Saturday, February 23, 2013

Inaugural Poet Richard Blanco in Miami

"Well, I think we're finally American" Richard Blanco said to his mother after reading his poem at President Obama's inauguration  on January 21, 2013

I saw Richard Blanco at the Adrienne Arsht Center in Miami this past Friday.  Richard Blanco describes himself as being made in Cuba, born in Spain and growing up in Cuban Miami. Blanco now lives in Bethel Maine with his partner. Blanco's American journey is fascinating yet also inspiring. His poems are a prism of how he sees  life.  Life as an immigrant living in Miami. Life as a gay man, and life as an American growing up in the late 20th century.

Blanco read  some poetry  from (City of a Hundred Fires, Directions to The Beach of the Dead, and Looking for The Gulf Motel). He also read his inaugural poem.

Blanco described how he was picked to be the official poet for President Obama's address. Blanco stated that he did not apply for the position, but was chosen. He described how he read the address in Washington and then turned to his Cuban born mother with limited English skills and said " Well, I think We're finally American". 

My favorite poem was this, which he read:

Looking for The Gulf Motel

Marco Island, Florida

There should be nothing here I don't remember . . .

The Gulf Motel with mermaid lampposts 
and ship's wheel in the lobby should still be 
rising out of the sand like a cake decoration.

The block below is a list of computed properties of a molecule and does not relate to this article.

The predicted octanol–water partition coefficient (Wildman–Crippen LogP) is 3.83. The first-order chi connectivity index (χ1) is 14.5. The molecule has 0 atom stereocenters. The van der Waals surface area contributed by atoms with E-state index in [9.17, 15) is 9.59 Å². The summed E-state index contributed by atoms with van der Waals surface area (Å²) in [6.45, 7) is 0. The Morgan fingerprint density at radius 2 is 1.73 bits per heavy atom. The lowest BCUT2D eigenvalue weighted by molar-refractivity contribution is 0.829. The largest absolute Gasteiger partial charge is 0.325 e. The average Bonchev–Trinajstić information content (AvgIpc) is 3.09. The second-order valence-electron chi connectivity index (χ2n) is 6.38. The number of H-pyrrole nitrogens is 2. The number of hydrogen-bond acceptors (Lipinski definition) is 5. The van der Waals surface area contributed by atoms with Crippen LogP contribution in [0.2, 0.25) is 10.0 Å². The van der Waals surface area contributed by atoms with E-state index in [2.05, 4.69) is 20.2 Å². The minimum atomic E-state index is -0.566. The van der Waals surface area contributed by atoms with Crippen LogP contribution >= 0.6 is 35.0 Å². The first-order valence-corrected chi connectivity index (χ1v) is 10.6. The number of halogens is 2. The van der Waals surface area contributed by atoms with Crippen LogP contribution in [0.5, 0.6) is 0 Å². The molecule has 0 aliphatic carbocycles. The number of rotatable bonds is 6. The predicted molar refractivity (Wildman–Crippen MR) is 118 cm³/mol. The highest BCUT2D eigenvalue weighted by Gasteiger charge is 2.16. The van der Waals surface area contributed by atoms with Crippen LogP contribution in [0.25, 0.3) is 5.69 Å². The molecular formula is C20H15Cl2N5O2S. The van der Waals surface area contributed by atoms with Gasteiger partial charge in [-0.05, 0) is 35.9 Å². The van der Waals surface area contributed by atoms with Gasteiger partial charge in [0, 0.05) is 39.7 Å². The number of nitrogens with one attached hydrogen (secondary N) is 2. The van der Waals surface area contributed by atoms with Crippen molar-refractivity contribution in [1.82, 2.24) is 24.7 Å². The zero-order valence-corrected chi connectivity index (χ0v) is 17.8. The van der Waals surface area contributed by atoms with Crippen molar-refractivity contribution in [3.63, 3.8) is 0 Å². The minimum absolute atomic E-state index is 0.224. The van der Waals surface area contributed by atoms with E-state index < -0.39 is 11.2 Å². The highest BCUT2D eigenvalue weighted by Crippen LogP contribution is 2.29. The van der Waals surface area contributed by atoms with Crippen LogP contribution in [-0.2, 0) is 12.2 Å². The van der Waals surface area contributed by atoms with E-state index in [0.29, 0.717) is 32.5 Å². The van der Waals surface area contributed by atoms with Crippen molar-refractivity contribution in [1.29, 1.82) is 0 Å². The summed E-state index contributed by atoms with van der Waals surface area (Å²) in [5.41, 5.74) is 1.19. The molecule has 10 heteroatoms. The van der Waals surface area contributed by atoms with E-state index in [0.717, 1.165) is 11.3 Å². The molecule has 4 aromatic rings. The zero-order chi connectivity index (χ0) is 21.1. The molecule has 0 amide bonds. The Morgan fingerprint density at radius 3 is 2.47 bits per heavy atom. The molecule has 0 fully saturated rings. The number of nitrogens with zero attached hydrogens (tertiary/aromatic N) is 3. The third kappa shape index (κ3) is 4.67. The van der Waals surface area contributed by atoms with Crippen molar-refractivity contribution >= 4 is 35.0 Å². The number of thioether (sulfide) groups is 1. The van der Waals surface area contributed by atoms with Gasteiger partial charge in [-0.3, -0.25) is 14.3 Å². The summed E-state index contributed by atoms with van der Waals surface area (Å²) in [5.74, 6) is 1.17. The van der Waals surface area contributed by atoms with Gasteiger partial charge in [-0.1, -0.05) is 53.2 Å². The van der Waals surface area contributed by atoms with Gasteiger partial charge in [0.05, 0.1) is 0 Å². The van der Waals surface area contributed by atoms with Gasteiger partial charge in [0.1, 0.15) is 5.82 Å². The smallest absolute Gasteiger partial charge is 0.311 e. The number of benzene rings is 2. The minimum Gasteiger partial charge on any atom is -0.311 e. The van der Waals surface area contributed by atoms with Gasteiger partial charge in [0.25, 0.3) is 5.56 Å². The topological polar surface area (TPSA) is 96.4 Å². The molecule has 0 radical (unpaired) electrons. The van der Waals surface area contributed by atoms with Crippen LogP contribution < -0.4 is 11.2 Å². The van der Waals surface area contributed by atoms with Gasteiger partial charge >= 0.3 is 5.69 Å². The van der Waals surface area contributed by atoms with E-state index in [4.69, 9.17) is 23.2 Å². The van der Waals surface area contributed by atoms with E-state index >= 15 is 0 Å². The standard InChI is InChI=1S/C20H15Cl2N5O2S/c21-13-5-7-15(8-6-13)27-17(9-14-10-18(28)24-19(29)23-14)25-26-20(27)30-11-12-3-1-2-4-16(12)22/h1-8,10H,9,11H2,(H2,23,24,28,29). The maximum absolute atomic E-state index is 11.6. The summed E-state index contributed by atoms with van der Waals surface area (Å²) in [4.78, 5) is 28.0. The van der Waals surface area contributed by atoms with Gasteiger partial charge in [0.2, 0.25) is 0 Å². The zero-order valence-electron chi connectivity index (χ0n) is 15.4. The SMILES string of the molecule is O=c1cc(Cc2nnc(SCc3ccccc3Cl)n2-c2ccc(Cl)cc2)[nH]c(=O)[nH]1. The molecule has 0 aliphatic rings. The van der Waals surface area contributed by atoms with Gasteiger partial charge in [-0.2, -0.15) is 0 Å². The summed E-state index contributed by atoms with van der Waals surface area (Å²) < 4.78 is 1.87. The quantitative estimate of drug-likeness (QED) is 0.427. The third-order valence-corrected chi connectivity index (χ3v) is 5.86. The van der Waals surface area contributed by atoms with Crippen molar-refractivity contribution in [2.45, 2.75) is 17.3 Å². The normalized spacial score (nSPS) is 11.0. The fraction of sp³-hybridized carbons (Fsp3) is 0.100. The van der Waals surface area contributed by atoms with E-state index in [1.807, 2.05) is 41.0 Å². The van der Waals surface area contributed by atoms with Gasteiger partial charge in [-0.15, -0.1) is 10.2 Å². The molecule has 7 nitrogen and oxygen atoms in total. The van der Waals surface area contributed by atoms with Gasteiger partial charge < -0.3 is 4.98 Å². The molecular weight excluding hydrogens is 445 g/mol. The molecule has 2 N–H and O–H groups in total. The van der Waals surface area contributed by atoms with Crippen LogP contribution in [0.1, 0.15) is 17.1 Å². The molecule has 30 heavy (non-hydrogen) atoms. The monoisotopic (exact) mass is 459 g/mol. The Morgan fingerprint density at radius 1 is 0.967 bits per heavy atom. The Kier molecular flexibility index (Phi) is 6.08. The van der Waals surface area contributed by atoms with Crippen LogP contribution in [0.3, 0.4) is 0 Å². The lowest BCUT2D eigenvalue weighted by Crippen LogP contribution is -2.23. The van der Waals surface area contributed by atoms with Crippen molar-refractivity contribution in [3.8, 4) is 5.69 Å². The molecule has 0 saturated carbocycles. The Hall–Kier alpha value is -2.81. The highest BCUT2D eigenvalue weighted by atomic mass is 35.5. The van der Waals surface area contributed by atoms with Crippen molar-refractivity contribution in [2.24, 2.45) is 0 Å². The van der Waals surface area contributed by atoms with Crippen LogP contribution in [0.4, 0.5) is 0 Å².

My brother and I should still be pretending 
we don't know our parents, embarrassing us 
as they roll the luggage cart past the front desk 
loaded with our scruffy suitcases, two-dozen 
loaves of Cuban bread, brown bags bulging 
with enough mangos to last the entire week, 
our espresso pot, the pressure cooker—and 
a pork roast reeking garlic through the lobby. 
All because we can't afford to eat out, not even 
on vacation, only two hours from our home 
in Miami, but far enough away to be thrilled 
by whiter sands on the west coast of Florida, 
where I should still be for the first time watching 
the sun set instead of rise over the ocean.

There should be nothing here I don't remember . . .

My mother should still be in the kitchenette 
of The Gulf Motel, her daisy sandals from Kmart 
squeaking across the linoleum, still gorgeous 
in her teal swimsuit and amber earrings 
stirring a pot of arroz-con-pollo, adding sprinkles 
of onion powder and dollops of tomato sauce. 
My father should still be in a terrycloth jacket 
smoking, clinking a glass of amber whiskey 
in the sunset at the Gulf Motel, watching us 
dive into the pool, two boys he'll never see 
grow into men who will be proud of him.

There should be nothing here I don't remember . . .

My brother and I should still be playing Parcheesi
my father should still be alive, slow dancing 
with my mother on the sliding-glass balcony 
of The Gulf Motel. No music, only the waves 
keeping time, a song only their minds hear 
ten-thousand nights back to their life in Cuba. 
My mother's face should still be resting against 
his bare chest like the moon resting on the sea, 
the stars should still be turning around them.

There should be nothing here I don't remember . . .

My brother should still be thirteen, sneaking 
rum in the bathroom, sculpting naked women 
from sand. I should still be eight years old 
dazzled by seashells and how many seconds 
I hold my breath underwater—but I'm not. 
I am thirty-eight, driving up Collier Boulevard, 
looking for The Gulf Motel, for everything 
that should still be, but isn't. I want to blame 
the condos, their shadows for ruining the beach 
and my past, I want to chase the snowbirds away 
with their tacky mansions and yachts, I want 
to turn the golf courses back into mangroves, 
I want to find The Gulf Motel exactly as it was 
and pretend for a moment, nothing lost is lost.